How would we fill all those hours in the day?
Would we watch the telly all day?

Just lie back in a floating airbed in a white room with everything we need supplied by THE COMPUTER?

Its a terrifying nightmare:
Human beings, hanging emptily in a blank sea, like a sailing ship in the doldrums, with just the sound of flapping sails banging against the mast;
marooned in time and space because our role, our place in the structure of reality, has been stolen from us and fed to the robots.

So is this what we are all striving to bring about?
No wonder there is opposition,
Even my own father has said to me more than once "I'm pleased the robots are going well for you, but don't you sometimes feel bad about all the people you are going to put out of work?"

Well, of course we should not ignore this problem. We can't just say "We are engineers not philosophers: we make the machines, it is up societv how it uses them."

Well, for me, the domestic robot IS a dream, not a nightmare.
I do not believe a single job has ever been or can ever be destroyed by a robot. Moved, yes. Exported yes. When robots, or any machines for that matter, take over a particular task, then employment within that task is lost, and individuals certainly and obviously do lose their jobs, and of course it is not much comfort to someone who has lost their job to say "never mind, you have created a job for someone else, but this IS the case, for the simple reason that robots are not paid wages: that is why they cannot take people's jobs; they may perform the function of a human being but they can't consume: robots cannot consume! So what happens to the wage packet?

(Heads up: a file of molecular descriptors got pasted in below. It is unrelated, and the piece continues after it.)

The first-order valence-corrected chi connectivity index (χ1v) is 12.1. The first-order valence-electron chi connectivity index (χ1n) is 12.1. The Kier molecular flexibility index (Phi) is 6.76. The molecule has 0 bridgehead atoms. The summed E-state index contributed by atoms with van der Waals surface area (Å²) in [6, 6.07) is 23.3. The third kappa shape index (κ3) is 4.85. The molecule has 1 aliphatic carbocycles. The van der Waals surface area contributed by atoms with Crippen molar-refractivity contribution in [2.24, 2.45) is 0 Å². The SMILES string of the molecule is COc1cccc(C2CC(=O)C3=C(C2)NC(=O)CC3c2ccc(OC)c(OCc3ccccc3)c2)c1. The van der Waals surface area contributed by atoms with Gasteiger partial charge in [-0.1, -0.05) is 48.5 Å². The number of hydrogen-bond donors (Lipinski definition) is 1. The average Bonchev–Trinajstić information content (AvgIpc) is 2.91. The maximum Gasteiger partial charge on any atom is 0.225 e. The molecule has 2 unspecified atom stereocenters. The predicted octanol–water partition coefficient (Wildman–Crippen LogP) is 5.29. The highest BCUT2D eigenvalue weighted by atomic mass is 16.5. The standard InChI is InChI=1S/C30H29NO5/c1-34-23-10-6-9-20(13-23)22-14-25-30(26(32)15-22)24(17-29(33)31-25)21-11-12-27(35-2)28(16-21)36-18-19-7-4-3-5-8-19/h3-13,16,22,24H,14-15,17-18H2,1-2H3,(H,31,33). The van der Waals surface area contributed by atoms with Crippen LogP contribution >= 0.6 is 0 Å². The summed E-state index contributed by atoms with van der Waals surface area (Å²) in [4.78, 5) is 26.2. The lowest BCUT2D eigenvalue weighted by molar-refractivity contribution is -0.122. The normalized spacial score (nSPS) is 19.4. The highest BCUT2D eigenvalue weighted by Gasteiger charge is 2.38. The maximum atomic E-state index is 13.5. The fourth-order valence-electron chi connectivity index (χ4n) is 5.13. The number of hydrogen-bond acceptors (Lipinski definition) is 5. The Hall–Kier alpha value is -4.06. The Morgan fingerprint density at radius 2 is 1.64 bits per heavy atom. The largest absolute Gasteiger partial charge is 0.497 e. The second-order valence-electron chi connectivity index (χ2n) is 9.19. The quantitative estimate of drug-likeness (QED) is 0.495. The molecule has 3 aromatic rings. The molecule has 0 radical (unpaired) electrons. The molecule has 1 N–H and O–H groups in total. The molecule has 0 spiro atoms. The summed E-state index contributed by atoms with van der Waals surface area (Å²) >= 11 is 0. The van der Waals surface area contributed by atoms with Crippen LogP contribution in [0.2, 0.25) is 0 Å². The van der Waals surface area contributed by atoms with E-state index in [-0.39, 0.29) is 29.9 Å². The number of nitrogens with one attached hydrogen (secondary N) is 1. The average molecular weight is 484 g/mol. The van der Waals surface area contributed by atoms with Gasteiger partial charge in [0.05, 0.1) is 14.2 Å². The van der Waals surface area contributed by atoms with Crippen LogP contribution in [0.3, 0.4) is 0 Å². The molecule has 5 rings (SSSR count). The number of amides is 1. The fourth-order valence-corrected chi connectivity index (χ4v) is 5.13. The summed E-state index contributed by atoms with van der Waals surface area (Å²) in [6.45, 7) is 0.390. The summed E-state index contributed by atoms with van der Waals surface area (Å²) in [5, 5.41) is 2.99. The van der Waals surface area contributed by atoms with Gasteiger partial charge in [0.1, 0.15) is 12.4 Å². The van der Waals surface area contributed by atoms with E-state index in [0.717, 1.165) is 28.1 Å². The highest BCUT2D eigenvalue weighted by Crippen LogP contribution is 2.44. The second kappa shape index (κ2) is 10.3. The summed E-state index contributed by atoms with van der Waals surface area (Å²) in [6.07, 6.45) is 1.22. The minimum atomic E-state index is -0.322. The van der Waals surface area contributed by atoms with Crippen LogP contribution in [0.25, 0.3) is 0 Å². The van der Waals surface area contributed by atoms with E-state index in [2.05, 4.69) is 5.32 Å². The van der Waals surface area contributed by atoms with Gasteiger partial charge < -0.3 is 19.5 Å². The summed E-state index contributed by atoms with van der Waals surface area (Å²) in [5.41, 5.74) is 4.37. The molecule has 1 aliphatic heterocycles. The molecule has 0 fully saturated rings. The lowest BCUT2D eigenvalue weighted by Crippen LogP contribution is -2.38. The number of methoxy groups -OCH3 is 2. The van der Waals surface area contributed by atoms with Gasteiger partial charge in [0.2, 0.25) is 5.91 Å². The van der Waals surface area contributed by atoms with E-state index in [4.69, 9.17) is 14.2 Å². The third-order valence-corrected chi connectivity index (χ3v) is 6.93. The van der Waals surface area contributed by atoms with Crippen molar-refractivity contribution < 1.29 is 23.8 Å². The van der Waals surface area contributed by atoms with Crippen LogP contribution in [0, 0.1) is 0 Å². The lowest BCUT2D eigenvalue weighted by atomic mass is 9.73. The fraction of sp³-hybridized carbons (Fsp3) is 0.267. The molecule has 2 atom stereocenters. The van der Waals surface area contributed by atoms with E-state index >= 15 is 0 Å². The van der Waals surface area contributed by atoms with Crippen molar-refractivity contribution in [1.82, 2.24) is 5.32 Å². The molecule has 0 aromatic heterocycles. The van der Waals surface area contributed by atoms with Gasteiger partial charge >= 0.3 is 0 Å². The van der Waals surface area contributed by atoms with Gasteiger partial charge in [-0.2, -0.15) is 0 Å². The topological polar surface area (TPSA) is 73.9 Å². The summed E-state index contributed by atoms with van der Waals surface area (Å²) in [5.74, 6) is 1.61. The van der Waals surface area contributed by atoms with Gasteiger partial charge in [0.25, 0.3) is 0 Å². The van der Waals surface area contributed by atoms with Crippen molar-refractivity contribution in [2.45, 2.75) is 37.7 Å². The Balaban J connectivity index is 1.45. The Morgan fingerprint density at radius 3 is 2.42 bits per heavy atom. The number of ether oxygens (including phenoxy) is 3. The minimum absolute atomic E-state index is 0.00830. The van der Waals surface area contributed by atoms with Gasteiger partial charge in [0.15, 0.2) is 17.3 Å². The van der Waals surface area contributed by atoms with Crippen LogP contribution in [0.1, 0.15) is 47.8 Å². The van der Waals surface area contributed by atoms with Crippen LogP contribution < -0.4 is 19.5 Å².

Well at best it still goes to the same person, who simply moves on to do a different and hopefully more pleasant, less repetative job.
Or else some of the money goes to pay for the machine, (creating jobs lere) and some is passed onto customers by reduced prices. This puts ore money into the economy and thereby creates more jobs, at worst the Boss puts it all in the bank:
But what happens to it there? Well of course the bank now has a bit more money in its vaults, and you can be sure they don't stuff it under the mattress. No, they INVEST it wherever it will make them and their shareholders the most money. And investment, as we are so often told, creates jobs.
Another of looking at the same thing is to state that the number of jobs in an economy is a function of the amount of money circulating divided by the average wage, with a factor to represent speed of circulation.

There is nothing in that about WHO does what work, its the MONEY which counts. We have unemployment because of the FINANCIAL situation, not because there is any shortage of things to do.

And this is the point.
There IS no shortage of things to do.

The streets of London are filthy.
You have to wait months for an operation, hours to see the doctor or get an X-ray.
Have you been to the post office lately? "We're sorry, shortage of staff..."

We need more buses, more teachers so we can have smaller classes.
Housebound old people need to be visited more often.
We need thousands more houses.
Gettinq a bed in a hostel at night in London is practicallv impossible.
And what about the third world?
The third world? Haven't they got enough people to do anything that people can do, let alone robots? What on earth would a robot do in the third world?